Israeli Minister Approves Construction for Maccabiah Games on Sea Turtle Habitat

Ayelet Shaked exploits a legal loophole to permit construction on Poleg beach, which connects two nature reserves and serves as an ecological corridor for wildlife

Zafrir Rinat
Zafrir Rinat
Poleg beach, on Tuesday.
Poleg beach, on Tuesday.Credit: Tomer Appelbaum
Zafrir Rinat
Zafrir Rinat

Interior Minister Ayelet Shaked signed an order this week allowing the construction of temporary facilities for the Maccabiah Games in July on an ecologically sensitive Mediterranean beach.

The Environmental Protection Ministry, the Society for the Protection of Nature in Israel and residents of nearby southern Netanya opposed the decision, citing potential harm to Poleg Beach.

The order, which was recommended by the National Planning and Building Council, allows the construction of mobile, temporary buildings on 5,800 square meters of the beach, with no need to submit plans or obtain permits. It exploits a legal exemption intended for emergency use only.

The planned facilities include stages, bleaches, toilets, canteens, a climbing wall and basketball courts. The permit is for 40 days.

In a written submission to the planning council, the Environmental Protection Ministry argued that the decision ignored the area’s great sensitivity. Poleg connects two nature reserves and serves as an ecological corridor for wildlife. Moreover, sea turtles lay their eggs there.

A worker at the Israeli Sea Turtle Rescue Center cleans a sea turtle at their center in the Israeli coastal moshav of Mikhmoret, north of Tel Aviv.Credit: MENAHEM KAHANA / AFP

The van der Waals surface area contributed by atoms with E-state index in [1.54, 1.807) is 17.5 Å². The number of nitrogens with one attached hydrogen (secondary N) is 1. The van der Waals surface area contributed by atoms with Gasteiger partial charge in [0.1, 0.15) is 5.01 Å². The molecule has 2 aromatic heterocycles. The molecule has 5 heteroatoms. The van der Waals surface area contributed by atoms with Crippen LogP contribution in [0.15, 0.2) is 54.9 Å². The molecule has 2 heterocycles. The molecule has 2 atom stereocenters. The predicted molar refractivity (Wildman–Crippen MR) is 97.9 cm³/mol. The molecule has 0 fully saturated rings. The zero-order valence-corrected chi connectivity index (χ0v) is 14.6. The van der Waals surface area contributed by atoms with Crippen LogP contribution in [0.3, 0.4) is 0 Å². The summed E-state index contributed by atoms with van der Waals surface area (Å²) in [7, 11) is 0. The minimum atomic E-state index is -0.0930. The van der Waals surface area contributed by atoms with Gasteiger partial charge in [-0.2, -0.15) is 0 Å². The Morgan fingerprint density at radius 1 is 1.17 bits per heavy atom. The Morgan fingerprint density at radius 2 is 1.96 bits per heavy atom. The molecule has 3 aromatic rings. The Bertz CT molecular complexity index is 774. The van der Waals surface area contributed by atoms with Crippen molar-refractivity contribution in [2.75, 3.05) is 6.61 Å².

The ministry also argued that most of the facilities could be built farther from the coast, thereby significantly reducing the harm to the beach. It also objected to arranging for parking on nature sites near the beach.

SPNI said exemption has hitherto been used only for urgent national needs like an earthquake warning station or temporary power plants, and using it for a sporting event that can be prepared for in advance is unjustified. Moreover, it said, elements like wooden walkways and paved basketball courts would keep wildlife from traversing the beach, and the necessary construction work, which requires heavy equipment, might do real damage to the sands.

Shaked’s office said the Maccabiah has “international and national importance,” and most of its events require proximity to the coast. Moreover, an ecologist was involved in drafting the order, based on instructions from the Israel Nature and Parks Authority on issues like lighting and fencing to ensure turtles can continue laying eggs.

“This temporary event won’t cause significant damage to the environment,” it continued, after which the status quo will be restored.

The city of Netanya said it had applied for the order due to “the lack of time and the importance of the event,” and all the facilities will be dismantled after the Maccabiah. “Unfortunately, the ‘green’ organizations have once again chosen the path of extremism and are working to thwart the event,” it added.

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